Cars

Here’s how to prevent one

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USA Today NetworkRobert Gundran and Kevin Jenkins, USA TODAY Network
Published 7:45 a.m. ET July 31, 2017

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The heat can kill. When temperatures outside reach 100 degrees, temperatures inside a car can get up to 138 degrees in 5 minutes and 150 degrees in 15 minutes. Here are ideas on how to reduce the risk of forgetting about a child or pet in a hot car.
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PHOENIX — The recent deaths of two Arizona children after being left in hot cars have sparked outrage and accusations of neglect and carelessness.

On Friday, 7-month-old Zane Endress died after being left in a car in northeast Phoenix for about four hours, according to Phoenix police. About 24 hours later, 1-year-old Josiah Riggins died after being left for hours in a hot car.

Pediatric experts say any parent or caregiver, “even a very loving and attentive one,” can forget a child is in the back seat when busy, distracted or experiencing a change in routine.

On average, nearly 40 U.S. children die in hot cars every year. According to KidsandCars.org, there have been 30 hot-car deaths this year. There were 39 such deaths in 2016 and 24 in 2015. The deadliest year within the recorded period was 2010, when there were 49.

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Car-related heatstroke can strike with outside temperatures as low as 57 degrees, since the temperature within a car can climb 20 degrees or more in 10 minutes. Young children are more susceptible to heatstroke because their bodies heat up three to five times faster than adults’ bodies.

Advocates suggest that new technology should become standard for drivers who have small children in a rear seat. In an era when buzzers remind drivers to put on their seatbelts or take their keys out of the ignition, a dashboard reminder involving child seats could be next.

Some people have suggested low-tech solutions, such as putting stickers on the steering wheel to remind drivers if the back seat is occupied, or to keep a stuffed animal in the child’s car seat that gets moved up front by the driver when the child seat is occupied.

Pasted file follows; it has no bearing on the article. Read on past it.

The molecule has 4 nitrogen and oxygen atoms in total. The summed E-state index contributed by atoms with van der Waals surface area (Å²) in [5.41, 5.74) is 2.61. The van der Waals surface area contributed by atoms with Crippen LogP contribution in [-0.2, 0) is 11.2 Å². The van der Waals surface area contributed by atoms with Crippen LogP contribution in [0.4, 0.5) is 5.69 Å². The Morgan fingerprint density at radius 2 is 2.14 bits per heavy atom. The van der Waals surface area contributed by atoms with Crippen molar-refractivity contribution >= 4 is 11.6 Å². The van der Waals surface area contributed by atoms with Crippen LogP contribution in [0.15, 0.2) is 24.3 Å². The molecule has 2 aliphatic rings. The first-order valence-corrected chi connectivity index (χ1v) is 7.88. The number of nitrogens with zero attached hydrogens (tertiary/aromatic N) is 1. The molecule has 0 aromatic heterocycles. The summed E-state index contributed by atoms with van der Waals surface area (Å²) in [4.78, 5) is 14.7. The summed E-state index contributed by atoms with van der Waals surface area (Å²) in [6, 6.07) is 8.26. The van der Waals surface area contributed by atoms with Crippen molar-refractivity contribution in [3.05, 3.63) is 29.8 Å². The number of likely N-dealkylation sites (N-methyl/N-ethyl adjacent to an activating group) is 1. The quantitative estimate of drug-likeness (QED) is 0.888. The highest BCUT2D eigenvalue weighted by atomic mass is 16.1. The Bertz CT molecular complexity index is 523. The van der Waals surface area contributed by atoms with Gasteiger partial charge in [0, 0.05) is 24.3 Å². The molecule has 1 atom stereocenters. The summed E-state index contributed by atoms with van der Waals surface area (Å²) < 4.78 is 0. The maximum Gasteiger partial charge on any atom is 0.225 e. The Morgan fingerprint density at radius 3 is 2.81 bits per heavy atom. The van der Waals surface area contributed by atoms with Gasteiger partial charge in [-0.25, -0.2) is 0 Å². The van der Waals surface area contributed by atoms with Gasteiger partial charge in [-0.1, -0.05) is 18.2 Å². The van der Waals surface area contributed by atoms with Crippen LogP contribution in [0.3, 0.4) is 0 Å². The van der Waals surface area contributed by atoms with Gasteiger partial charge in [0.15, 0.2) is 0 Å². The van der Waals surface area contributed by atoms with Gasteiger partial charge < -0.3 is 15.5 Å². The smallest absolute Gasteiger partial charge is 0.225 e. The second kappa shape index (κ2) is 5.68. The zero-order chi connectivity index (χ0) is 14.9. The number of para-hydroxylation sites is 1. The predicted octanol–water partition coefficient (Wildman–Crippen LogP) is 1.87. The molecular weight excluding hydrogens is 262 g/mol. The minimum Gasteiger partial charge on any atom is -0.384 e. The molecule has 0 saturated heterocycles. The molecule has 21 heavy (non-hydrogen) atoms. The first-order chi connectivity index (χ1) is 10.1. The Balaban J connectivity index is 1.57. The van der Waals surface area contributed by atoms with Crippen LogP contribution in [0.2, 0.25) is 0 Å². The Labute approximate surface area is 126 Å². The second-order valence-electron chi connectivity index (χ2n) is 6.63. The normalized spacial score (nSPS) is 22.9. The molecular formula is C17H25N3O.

On June 7, three members of the U.S. House of Representatives introduced legislation they’re calling the Hot Cars Act of 2017, an acronym for Helping Overcome Trauma for Children Alone in Rear Seats.

The bipartisan sponsors of the bill said the measure would require the Transportation Department to issue a final rule requiring cars to be equipped with an electronic system to alert drivers if a passenger remains in the back seat when a car is turned off.

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“No child should endure the tragedy of dying while trapped in a hot vehicle. The unfortunate reality is that even good, loving and attentive parents can get distracted. Studies have shown that this can happen to anyone, anywhere,” Rep. Tim Ryan, D-Ohio, said in a press statement at the time.

“The belief is that it can’t happen to you, always someone else. Unfortunately it happens over and over again, even to the most conscientious parents. Technology is available and it can be placed in new vehicles to protect innocent children. It’s really that simple,” said Rep. Peter King, R-N.Y.

The timing of the bill’s introduction coincided with National Highway Traffic Safety Administration’s National Vehicular Heatstroke Prevention Campaign, but no timeline for action on the bill was announced.

With Monday is National Heatstroke Prevention Day.

In the meantime, the American Academy of Pediatrics recommends the following strategies to minimize child deaths in hot cars.

• Do not leave a small child alone in a car under any circumstances. Not even for a minute. Not even if the car and air conditioning are on. 

• Avoid distractions while driving, especially using a cellphone.

• Keep your car locked when no one is in it. Some hot-car deaths happen after children climb into unlocked vehicles. Experts say to store car keys out of a child’s reach.

• Teach children cars are not play spaces. Keep rear fold-down seats upright to stop kids from crawling into the trunk from inside the car. 

• Consider the shoe trick. Leave something in the backseat you can’t leave without, such as a shoe, cellphone or purse. 

• Be extra alert when your routine changes, such as when you take a different route or when someone else is driving your child. Ask your child-care provider to call if your child is more than 10 minutes late.

• If you see a child alone in a backseat, call 911 immediately. The child’s temperature is rising every minute. 

Robert Gundran reports for The Arizona Republic; Kevin Jenkins for The (St. George, Utah) Spectrum. Contributing: The Associated Press. Follow Gundran and Jenkins on Twitter: @RobertGundran and @SpectrumJenkins

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